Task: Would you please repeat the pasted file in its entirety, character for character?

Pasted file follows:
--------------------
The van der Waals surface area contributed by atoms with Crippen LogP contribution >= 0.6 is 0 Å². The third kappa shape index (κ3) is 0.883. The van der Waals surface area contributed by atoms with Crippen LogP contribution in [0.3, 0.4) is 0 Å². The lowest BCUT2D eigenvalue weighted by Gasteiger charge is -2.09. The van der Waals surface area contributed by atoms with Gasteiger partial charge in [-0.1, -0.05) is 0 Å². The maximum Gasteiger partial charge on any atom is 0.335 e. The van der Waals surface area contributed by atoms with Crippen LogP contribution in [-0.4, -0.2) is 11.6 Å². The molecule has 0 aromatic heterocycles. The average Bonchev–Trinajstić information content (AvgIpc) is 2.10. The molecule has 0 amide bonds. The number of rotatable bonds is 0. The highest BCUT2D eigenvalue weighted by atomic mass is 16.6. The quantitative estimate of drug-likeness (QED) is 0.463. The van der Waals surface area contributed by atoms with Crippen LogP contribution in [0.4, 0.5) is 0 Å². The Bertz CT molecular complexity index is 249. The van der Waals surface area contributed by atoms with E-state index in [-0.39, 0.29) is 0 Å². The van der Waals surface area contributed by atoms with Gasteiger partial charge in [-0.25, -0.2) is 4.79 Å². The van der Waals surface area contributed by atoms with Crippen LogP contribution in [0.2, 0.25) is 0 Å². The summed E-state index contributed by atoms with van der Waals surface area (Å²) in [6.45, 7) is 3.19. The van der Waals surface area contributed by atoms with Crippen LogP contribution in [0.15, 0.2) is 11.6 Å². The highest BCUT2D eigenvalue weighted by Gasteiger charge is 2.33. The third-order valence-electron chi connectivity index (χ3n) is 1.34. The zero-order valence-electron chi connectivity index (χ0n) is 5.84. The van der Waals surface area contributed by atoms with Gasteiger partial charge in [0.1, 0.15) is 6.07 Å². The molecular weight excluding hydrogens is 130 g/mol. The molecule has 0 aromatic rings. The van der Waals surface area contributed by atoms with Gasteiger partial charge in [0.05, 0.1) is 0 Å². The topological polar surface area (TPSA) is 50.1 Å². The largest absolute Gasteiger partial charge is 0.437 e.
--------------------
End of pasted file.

The van der Waals surface area contributed by atoms with Crippen LogP contribution >= 0.6 is 0 Å². The third kappa shape index (κ3) is 0.883. The van der Waals surface area contributed by atoms with Crippen LogP contribution in [0.3, 0.4) is 0 Å². The lowest BCUT2D eigenvalue weighted by Gasteiger charge is -2.09. The van der Waals surface area contributed by atoms with Gasteiger partial charge in [-0.1, -0.05) is 0 Å². The maximum Gasteiger partial charge on any atom is 0.335 e. The van der Waals surface area contributed by atoms with Crippen LogP contribution in [-0.4, -0.2) is 11.6 Å². The molecule has 0 aromatic heterocycles. The average Bonchev–Trinajstić information content (AvgIpc) is 2.10. The molecule has 0 amide bonds. The number of rotatable bonds is 0. The highest BCUT2D eigenvalue weighted by atomic mass is 16.6. The quantitative estimate of drug-likeness (QED) is 0.463. The van der Waals surface area contributed by atoms with Crippen LogP contribution in [0.4, 0.5) is 0 Å². The Bertz CT molecular complexity index is 249. The van der Waals surface area contributed by atoms with E-state index in [-0.39, 0.29) is 0 Å². The van der Waals surface area contributed by atoms with Gasteiger partial charge in [-0.25, -0.2) is 4.79 Å². The van der Waals surface area contributed by atoms with Crippen LogP contribution in [0.2, 0.25) is 0 Å². The summed E-state index contributed by atoms with van der Waals surface area (Å²) in [6.45, 7) is 3.19. The van der Waals surface area contributed by atoms with Crippen LogP contribution in [0.15, 0.2) is 11.6 Å². The highest BCUT2D eigenvalue weighted by Gasteiger charge is 2.33. The third-order valence-electron chi connectivity index (χ3n) is 1.34. The zero-order valence-electron chi connectivity index (χ0n) is 5.84. The van der Waals surface area contributed by atoms with Gasteiger partial charge in [0.1, 0.15) is 6.07 Å². The molecular weight excluding hydrogens is 130 g/mol. The molecule has 0 aromatic rings. The van der Waals surface area contributed by atoms with Gasteiger partial charge in [0.05, 0.1) is 0 Å². The topological polar surface area (TPSA) is 50.1 Å². The largest absolute Gasteiger partial charge is 0.437 e.